I am one of the very few people my age who are fortunate enough to have learned tatting (and several other needlecrafts) the old-fashioned way: at the knees of my parents and grandparents. Now that they have all passed on, I am honored beyond words to have this legacy to cherish and to continue.
My father learned to tat from his mother, and he taught my mother and her mother. I have an almost-complete collection of Workbasket magazine and a healthy collection of pattern books that they collected over the years. Most of my tatting memories are of my mother making hen & chicks edging for pillow cases. She made miles of the stuff - giving a set of pillowcases to each couple for whom my father (a Methodist minister) performed a wedding ceremony. After his retirement in the 1990's, they enjoyed tatting together, challenging each other with new patterns and comparing their work. Mom passed away in 1999, and Dad left us in December 2007.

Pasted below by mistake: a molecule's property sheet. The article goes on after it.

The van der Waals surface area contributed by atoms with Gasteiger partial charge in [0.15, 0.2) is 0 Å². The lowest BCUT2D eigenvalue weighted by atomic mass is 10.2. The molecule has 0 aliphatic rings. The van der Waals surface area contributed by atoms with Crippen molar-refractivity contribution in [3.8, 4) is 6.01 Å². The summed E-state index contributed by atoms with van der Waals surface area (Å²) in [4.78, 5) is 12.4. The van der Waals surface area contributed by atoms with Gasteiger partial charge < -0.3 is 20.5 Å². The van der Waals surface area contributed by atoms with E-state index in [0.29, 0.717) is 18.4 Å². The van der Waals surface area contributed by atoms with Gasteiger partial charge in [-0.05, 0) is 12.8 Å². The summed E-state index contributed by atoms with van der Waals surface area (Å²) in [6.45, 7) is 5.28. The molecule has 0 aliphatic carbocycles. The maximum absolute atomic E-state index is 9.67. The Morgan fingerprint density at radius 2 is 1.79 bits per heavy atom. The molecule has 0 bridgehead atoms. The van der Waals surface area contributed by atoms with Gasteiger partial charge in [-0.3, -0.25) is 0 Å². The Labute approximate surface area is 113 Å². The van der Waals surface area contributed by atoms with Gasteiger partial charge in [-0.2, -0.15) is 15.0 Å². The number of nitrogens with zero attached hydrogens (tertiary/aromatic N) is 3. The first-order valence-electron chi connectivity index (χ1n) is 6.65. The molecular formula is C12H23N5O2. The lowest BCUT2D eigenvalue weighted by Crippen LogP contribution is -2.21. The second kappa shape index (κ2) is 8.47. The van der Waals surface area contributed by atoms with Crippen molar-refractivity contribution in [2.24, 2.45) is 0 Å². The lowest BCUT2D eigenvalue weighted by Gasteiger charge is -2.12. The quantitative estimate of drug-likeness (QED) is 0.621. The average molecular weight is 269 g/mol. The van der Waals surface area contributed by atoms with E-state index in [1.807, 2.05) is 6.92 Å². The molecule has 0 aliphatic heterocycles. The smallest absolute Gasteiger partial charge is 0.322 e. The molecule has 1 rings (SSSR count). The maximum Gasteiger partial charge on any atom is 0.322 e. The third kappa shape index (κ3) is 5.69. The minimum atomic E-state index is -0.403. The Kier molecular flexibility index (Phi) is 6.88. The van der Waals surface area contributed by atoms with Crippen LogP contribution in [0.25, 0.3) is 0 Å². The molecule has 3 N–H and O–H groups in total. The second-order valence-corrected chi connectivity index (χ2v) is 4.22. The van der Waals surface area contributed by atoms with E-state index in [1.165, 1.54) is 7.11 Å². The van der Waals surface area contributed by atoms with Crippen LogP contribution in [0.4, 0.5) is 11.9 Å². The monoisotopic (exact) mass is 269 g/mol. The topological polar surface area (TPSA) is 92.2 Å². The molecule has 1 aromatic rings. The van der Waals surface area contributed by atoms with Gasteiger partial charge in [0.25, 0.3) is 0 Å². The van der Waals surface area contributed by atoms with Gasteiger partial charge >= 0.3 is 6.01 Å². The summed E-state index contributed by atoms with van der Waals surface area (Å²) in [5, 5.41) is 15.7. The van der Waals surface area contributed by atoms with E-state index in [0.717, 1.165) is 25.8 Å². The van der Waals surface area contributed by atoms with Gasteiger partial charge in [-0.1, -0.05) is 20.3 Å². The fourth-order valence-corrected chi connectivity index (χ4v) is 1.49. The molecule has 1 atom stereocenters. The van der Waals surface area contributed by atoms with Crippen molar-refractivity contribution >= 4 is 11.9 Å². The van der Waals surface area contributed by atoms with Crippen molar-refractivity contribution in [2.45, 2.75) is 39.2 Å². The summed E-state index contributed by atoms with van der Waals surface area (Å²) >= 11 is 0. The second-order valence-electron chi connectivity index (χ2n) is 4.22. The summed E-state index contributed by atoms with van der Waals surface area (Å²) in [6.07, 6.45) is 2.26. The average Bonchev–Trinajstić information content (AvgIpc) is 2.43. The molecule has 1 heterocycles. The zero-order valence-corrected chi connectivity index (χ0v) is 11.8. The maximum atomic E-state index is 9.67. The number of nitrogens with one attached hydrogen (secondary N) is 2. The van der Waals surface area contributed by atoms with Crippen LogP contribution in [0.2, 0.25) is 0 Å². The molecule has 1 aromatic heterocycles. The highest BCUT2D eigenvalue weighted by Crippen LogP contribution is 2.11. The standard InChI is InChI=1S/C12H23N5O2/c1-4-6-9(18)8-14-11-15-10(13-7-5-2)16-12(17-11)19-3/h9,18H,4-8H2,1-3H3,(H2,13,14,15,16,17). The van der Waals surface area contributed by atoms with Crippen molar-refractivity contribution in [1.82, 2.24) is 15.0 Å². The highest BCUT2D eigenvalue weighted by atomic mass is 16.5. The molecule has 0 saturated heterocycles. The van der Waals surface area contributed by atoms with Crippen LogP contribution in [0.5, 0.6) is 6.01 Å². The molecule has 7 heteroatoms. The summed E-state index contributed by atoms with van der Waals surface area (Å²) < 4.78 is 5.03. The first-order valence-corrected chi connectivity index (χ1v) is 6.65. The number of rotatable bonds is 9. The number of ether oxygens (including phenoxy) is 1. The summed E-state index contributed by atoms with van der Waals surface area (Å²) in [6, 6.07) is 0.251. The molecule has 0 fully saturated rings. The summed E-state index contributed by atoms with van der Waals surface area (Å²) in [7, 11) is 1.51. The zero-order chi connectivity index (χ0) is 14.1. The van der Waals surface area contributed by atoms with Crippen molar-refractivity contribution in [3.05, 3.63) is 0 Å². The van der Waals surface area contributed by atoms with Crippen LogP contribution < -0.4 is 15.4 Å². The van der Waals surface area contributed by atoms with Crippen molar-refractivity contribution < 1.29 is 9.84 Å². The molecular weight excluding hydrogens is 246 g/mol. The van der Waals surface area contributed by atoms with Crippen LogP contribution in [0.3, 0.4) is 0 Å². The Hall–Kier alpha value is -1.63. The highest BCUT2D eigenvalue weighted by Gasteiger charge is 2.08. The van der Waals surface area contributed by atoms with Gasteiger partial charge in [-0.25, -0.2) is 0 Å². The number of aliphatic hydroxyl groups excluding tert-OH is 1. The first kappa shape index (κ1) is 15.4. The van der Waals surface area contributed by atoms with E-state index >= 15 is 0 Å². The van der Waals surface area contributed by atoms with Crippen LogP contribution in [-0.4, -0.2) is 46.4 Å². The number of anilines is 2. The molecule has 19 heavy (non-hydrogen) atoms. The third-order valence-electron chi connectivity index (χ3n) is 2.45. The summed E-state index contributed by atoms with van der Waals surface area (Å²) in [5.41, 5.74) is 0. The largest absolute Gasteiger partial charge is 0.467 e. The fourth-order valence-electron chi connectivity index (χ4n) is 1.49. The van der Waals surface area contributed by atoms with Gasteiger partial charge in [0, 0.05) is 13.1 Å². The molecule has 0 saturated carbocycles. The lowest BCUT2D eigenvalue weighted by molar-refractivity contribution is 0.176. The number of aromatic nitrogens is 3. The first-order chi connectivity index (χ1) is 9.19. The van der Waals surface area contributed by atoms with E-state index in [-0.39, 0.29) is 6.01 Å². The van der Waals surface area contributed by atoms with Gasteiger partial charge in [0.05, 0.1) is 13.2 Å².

I learned to do basic rings and chains when I was young, but have just picked up the shuttle in earnest since Dad's passing as a way to grieve our loss and to feel connected. Here is a photo of mom and dad, one of Dad's doilies, and a couple of Mom's pillow cases.